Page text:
The UN team —including FAO, IOM, UNDP, UNFPA, UNICEF, UNOPS, UN Women and WHO— is also helping the government in areas including water and sanitation, social protection, education, food security, supply and logistics, as well as information management and risk communication.
The UN on the ground quickly brought development partners, such as the World Bank and the European Union, together with donor governments like Australia, India, Japan, New Zealand and the United States, as well as local authorities to all work together to fund essential equipment to fight the disease.
Approximately 30 tents were purchased and are being set up in the capital, Port Moresby, and in all other priority provinces. A million sets of personal protective equipment, as well as ventilators, ambulances and tents are being procured. The UN team is also helping to set up isolation and quarantine wards and pre-triage facilities for the whole of Papua New Guinea.
We are also closely coordinating with the Government, the World Bank and the Asian Development Bank to carry out a socio-economic impact assessment to identify priority needs to save livelihoods and lift the economy.
In South Africa, there are nearly 3,500 confirmed cases of the virus, and our team there is supporting the Government’s efforts to address immediate health needs as well as the pandemic’s economic and social impacts.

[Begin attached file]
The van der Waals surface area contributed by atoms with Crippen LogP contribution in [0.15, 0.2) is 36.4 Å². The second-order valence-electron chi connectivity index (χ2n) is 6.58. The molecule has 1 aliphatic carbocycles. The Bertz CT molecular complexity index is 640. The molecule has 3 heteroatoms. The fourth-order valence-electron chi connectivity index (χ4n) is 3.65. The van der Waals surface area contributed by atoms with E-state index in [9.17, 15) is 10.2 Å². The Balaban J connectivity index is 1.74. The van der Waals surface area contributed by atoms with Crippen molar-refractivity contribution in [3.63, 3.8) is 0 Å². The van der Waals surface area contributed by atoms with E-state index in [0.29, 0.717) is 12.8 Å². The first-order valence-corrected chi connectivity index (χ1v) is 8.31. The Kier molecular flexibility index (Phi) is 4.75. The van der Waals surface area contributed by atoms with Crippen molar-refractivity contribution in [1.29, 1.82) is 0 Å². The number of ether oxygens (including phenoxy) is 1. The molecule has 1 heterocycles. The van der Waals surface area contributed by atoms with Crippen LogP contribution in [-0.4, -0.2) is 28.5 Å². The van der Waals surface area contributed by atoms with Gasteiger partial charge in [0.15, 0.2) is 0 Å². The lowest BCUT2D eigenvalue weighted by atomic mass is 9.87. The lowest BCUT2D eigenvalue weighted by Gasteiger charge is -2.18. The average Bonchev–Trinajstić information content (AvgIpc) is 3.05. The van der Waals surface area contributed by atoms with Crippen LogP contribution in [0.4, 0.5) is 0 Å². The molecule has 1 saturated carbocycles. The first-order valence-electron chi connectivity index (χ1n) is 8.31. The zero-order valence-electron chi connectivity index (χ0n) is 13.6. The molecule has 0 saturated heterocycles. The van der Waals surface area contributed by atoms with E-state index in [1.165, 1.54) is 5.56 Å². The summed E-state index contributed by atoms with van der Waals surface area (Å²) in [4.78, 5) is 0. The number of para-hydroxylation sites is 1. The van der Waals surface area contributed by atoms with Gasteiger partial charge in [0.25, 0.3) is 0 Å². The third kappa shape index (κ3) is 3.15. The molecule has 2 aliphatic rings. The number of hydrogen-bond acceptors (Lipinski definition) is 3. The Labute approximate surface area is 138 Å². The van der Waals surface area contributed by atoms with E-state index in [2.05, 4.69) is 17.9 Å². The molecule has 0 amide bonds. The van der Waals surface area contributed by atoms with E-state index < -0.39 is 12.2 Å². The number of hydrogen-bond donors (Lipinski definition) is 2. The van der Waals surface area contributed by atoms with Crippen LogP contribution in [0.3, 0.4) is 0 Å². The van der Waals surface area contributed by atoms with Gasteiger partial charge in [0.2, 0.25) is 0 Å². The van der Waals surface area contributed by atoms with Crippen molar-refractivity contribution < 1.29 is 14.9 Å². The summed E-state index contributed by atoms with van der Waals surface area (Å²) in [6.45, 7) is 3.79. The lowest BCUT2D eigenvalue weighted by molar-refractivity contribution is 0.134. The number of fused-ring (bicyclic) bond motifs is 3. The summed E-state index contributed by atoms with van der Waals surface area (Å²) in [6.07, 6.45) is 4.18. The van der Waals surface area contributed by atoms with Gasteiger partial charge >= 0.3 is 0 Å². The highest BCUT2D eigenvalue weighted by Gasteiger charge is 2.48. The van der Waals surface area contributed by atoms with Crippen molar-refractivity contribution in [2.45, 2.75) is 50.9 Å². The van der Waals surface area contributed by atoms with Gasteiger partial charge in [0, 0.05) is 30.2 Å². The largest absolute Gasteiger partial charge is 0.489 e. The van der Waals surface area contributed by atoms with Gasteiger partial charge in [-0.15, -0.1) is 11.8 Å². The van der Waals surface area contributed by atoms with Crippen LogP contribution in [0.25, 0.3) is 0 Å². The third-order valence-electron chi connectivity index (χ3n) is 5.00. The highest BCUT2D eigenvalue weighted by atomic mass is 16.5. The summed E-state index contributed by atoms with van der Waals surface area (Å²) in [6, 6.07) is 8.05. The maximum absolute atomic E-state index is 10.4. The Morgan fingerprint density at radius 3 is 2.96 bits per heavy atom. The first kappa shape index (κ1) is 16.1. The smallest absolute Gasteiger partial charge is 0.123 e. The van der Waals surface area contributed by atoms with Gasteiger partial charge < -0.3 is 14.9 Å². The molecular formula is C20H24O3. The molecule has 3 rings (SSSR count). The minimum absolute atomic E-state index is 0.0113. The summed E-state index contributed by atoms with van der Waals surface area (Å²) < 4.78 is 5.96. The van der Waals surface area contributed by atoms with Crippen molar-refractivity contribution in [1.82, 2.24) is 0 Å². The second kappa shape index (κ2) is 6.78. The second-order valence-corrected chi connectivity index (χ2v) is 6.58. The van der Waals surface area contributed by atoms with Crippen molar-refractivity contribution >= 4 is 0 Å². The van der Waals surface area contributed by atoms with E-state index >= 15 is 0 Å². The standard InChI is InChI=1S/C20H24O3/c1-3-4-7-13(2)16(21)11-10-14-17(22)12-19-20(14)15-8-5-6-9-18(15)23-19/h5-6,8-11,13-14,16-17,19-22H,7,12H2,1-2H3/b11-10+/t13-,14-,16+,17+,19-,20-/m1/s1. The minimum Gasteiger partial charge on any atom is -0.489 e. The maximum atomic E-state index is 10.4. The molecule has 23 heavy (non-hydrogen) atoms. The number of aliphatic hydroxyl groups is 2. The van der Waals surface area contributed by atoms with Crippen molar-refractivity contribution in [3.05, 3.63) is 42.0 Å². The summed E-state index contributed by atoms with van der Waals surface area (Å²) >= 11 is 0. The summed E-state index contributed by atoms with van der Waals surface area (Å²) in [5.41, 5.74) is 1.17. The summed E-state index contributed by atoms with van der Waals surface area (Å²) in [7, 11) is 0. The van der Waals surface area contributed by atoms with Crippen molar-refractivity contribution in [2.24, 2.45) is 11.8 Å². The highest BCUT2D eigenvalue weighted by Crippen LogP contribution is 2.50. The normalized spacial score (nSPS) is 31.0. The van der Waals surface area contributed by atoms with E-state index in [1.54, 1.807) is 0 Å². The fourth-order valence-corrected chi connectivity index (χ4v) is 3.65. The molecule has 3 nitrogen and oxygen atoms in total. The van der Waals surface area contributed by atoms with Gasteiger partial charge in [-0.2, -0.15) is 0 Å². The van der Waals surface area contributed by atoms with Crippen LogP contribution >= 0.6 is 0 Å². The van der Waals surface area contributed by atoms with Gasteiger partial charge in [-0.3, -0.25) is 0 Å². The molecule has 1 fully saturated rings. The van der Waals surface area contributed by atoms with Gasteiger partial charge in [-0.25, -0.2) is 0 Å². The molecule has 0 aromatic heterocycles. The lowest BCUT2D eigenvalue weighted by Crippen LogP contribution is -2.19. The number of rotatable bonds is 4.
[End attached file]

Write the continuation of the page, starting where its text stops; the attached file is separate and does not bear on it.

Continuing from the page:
The Resident Coordinator, Nardos Bekele-Thomas, is regularly consulting with the Government, our development partners, civil society and others to ensure the response is coherent and responsive.
For its part, UNHCR has made an additional US$600,000 contribution to the Government’s response, in addition to its existing $6.8 million programme.
The UNODC unit in South Africa has donated personal protective equipment to shelters for women seeking refuge from abusive partners, while UN Women is helping women farmers with safety measures and travel permits so they can continue selling food in markets.
With South Africa having a high HIV infection rate, UNAIDS is distributing medicine to people living with HIV/AIDS or other diseases such as TB, which make them vulnerable to the COVID-19 virus.
In Togo, even before the first case was confirmed in early March, our country team has been supporting the Government with its preparedness plans to address health needs and the impact on livelihoods.
Togo currently has 83 confirmed cases, and the UN team there has sent dozens of experts – including epidemiologists, medical doctors and others – to work directly with the Ministry of Health in areas including case management and the monitoring and tracking of contacts.